When I returned to work as a single mother with three young children attending pre-school and kindergarten, I quickly realized that I needed a better plan if disaster struck while I was driving or at work and my children were in the car or at school. I’ve spent a great deal of time trying to strengthen this aspect of my preparation.
Many preppers, myself included, are very enthusiastic in those prepping activities that involve acquiring and storing, (dare I say hoarding?) supplies. To be sure having a GBH (Get Home Bag) ready is an important first step. But I will suggest that training and practice are more important, especially for those who have younger children. As I moved from simply having a Get Home Bag and stores of supplies at home, to actually using them, I realized many weaknesses and deficiencies in my planning.
For as long as I can remember, I have always kept a backpack full of emergency supplies in my car. Only after having children did I become more intentional in this process. Every prepper needs to stick with her own world-view. For me, I decided early that I didn’t want “prepping” to drive my life and I certainly did not want it to be a focus for my kids. At the same time, I didn’t want to be a total fool. So for now, I have primarily focused on the possibility of a major earthquake because I consider it to be the most likely emergency scenario for my area. My thinking was thus: a major earthquake might involve electricity blackout, phone blackout, water shortage and significant structural collapses. It could also involve fire, flood, rioting and nuclear disaster. These scenarios have given me more than enough to concentrate on for now but I understand that many preppers take additional scenarios into account.
My original Get Home Bag included most of the basics:
- Sturdy shoes (I often wear heels to work)
- A change of clothes (tough pants, shirt, fleece hoodie)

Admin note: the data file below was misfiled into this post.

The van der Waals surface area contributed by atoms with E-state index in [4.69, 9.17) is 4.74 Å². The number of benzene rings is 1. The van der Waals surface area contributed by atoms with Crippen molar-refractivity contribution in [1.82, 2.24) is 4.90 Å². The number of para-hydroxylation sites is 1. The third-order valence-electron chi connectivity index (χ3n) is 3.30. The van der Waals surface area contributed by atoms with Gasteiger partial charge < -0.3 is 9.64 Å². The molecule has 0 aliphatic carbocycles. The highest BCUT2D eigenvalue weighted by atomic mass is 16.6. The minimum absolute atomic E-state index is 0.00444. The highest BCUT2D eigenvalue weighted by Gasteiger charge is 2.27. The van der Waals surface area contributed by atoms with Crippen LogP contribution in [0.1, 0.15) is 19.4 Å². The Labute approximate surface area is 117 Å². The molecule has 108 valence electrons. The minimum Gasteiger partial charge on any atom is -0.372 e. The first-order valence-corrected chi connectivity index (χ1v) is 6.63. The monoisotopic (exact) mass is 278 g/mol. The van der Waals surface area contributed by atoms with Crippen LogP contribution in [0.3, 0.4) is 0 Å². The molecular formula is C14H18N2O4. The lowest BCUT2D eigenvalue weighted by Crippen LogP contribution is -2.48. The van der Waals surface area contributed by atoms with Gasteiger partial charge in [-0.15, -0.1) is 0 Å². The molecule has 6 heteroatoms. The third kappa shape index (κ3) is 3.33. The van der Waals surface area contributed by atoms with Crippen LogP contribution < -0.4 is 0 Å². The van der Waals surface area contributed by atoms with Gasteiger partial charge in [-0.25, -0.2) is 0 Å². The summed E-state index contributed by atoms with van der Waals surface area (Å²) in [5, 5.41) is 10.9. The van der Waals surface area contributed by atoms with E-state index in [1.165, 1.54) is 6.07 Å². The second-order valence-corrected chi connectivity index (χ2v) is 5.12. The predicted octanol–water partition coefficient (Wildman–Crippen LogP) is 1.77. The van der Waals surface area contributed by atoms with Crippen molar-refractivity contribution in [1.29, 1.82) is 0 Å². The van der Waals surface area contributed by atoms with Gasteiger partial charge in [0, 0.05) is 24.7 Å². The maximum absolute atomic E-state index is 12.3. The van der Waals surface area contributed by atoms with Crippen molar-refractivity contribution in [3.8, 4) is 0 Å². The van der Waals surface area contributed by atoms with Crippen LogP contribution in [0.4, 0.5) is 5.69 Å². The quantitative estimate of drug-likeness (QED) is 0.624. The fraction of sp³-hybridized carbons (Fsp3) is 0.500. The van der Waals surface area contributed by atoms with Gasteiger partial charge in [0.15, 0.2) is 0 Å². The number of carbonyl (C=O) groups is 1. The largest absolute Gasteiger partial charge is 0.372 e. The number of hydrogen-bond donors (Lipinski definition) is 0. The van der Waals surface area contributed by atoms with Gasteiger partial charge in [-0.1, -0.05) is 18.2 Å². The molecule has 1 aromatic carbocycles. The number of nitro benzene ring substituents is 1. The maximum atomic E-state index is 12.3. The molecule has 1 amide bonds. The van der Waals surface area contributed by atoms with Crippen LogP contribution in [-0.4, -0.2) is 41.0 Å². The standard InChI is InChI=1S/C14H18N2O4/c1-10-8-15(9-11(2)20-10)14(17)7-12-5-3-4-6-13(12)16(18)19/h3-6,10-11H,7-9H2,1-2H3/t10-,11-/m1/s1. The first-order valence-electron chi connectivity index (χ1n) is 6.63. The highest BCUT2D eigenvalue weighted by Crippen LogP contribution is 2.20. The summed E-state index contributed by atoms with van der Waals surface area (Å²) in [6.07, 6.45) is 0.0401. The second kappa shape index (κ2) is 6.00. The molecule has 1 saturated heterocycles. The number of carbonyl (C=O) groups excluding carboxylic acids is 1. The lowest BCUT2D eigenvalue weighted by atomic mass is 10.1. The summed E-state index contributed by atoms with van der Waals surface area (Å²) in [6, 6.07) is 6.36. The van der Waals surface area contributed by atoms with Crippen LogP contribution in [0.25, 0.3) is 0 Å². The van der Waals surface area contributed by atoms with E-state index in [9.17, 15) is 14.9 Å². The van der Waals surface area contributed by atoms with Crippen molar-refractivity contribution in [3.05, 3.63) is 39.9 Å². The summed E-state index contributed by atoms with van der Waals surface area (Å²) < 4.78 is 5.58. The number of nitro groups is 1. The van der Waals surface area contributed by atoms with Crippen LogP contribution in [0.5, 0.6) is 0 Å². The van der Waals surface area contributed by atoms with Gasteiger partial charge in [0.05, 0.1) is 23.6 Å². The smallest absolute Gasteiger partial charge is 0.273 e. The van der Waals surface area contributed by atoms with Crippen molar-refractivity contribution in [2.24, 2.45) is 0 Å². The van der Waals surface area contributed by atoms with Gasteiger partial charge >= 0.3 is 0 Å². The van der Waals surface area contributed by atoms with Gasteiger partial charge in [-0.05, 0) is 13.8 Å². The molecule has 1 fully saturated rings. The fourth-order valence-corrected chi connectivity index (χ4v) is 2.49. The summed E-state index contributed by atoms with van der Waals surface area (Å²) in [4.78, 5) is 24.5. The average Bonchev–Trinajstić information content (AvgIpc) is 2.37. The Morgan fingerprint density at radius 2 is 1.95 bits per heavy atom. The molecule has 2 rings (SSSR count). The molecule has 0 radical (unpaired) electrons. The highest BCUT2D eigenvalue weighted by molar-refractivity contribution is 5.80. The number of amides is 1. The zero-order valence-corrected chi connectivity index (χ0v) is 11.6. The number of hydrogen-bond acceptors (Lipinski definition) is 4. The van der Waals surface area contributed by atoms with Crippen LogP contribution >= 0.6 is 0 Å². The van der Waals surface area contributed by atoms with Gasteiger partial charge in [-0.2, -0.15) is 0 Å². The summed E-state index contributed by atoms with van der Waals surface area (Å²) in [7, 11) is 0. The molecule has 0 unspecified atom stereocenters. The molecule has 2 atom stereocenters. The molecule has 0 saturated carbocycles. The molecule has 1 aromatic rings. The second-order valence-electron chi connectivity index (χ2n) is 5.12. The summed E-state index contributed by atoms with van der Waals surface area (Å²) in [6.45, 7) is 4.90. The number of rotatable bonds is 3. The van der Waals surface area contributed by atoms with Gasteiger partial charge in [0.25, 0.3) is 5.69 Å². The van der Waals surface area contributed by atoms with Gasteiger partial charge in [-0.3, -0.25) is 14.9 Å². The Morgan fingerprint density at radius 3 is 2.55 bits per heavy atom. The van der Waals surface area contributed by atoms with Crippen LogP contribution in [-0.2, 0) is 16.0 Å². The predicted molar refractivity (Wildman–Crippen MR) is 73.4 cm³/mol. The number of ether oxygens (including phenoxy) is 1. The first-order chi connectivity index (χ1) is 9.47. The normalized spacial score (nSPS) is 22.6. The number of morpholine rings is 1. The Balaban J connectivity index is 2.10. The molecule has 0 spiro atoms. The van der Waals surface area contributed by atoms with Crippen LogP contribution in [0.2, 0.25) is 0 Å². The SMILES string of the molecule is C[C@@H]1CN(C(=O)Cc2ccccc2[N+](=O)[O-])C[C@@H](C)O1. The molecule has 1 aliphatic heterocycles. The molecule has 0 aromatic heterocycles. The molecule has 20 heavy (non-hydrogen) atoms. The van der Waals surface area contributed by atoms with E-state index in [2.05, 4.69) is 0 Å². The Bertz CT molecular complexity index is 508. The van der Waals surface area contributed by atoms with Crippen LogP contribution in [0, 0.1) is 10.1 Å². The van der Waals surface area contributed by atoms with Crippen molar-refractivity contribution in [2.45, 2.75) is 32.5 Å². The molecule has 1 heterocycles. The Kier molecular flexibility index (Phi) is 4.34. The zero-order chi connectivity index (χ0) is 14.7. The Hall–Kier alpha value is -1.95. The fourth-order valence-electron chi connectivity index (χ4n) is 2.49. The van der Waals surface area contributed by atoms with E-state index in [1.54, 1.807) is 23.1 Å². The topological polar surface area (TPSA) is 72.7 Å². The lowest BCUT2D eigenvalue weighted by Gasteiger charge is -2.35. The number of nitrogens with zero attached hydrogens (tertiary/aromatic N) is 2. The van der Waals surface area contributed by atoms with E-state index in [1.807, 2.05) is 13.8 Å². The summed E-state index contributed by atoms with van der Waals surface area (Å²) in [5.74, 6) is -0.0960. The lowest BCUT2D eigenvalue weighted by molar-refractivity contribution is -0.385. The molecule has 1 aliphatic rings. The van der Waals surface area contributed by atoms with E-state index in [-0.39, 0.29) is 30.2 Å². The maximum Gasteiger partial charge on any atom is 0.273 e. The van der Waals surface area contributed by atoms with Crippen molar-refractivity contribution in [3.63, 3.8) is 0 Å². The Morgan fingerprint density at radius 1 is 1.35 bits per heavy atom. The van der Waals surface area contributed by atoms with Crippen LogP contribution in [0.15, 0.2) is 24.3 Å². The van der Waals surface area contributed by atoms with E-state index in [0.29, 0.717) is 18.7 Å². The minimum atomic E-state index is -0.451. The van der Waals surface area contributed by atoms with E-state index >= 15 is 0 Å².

- Change of clothes and shoes for the kids
- Water and some MREs, kid-friendly snacks, etc.
- Lighter and fire-starter
- Flashlight/headlamp and glowsticks
- Turbine charger for batteries
- Two-way radio with a.m. capability and headphones
- First Aid kit
- 3 emergency blankets, 3 black plastic bags and some empty ziplock bags
- My emergency contact list and a roll of quarters + copies of key papers and
- Knife, axe, and crowbar
- And a few other unmentionables…
I had identified two very different routes from my workplace to my childrens’ schools and a number of variations within those routes. I was able to identify three very distinct routes from their schools to our “home” base. It seemed reasonable. For a while, I thought I had done a pretty decent job. And then I decided to do some training, practice drills, etc. I quickly saw that my disaster plan was a disaster.
I realized that even though my workplace is only about five miles from my kids’ school that I was not in good enough shape to run that route with my backpack. In fact, I wasn’t in good enough shape to walk it at a reasonable speed with the heavy pack I had created. And on a couple of practice walks, I started noticing all of the hazards that were potentially going to block my way: power lines, bridges and overpasses that might come down, areas that looked very prone to landslide, 16’ cement walls that I would need to scale if the bridges were down, etc. How had I not noticed these problems? I also tried walking part of the Get Home Route with my children and became painfully aware that they were slow, clumsy, and well, whiny. In my mind, I had calculated that barring injury, I could have my kids and myself safely returned to home base in under three hours. Reality intruded on that fantasy.
I also realized that a number of complications were likely to arise in the process of picking my kids up that would lead to delays. What if the rest of the kids in their class had no supplies? Would I just leave them there to fend for themselves? What if my close friends’ kids were there—should I take them with me also? Leave them to wait for their parents? What if someone arrived at one of my kids’ schools first? Would they take my kid home? While I have a fair amount of confidence in my children’s schools under normal circumstances (I have been pleasantly surprised by their security measures), one has to assume that when the SHTF, all sane decision-making will go by the wayside.
So I realized it was time to adjust and while my adjustments are by no means perfect, they have put us in a substantially better position.
One of the first steps I took was getting myself appointed as the Earthquake Preparedness director at my kids’ schools. I know many preppers choose to homeschool but that is not financially possible for me. So I became Earthquake Mom. This was easy as no one wanted this job. No one looked over my shoulder either. I stockpiled about 100 times more water and food than they had on hand previously and I insisted that most of it be inside actual classrooms (before they had it all locked away in a storage area). Each classroom is now also equipped with solar and turbine battery chargers, two-way radios, flashlights, emergency toilet, and first aid supplies.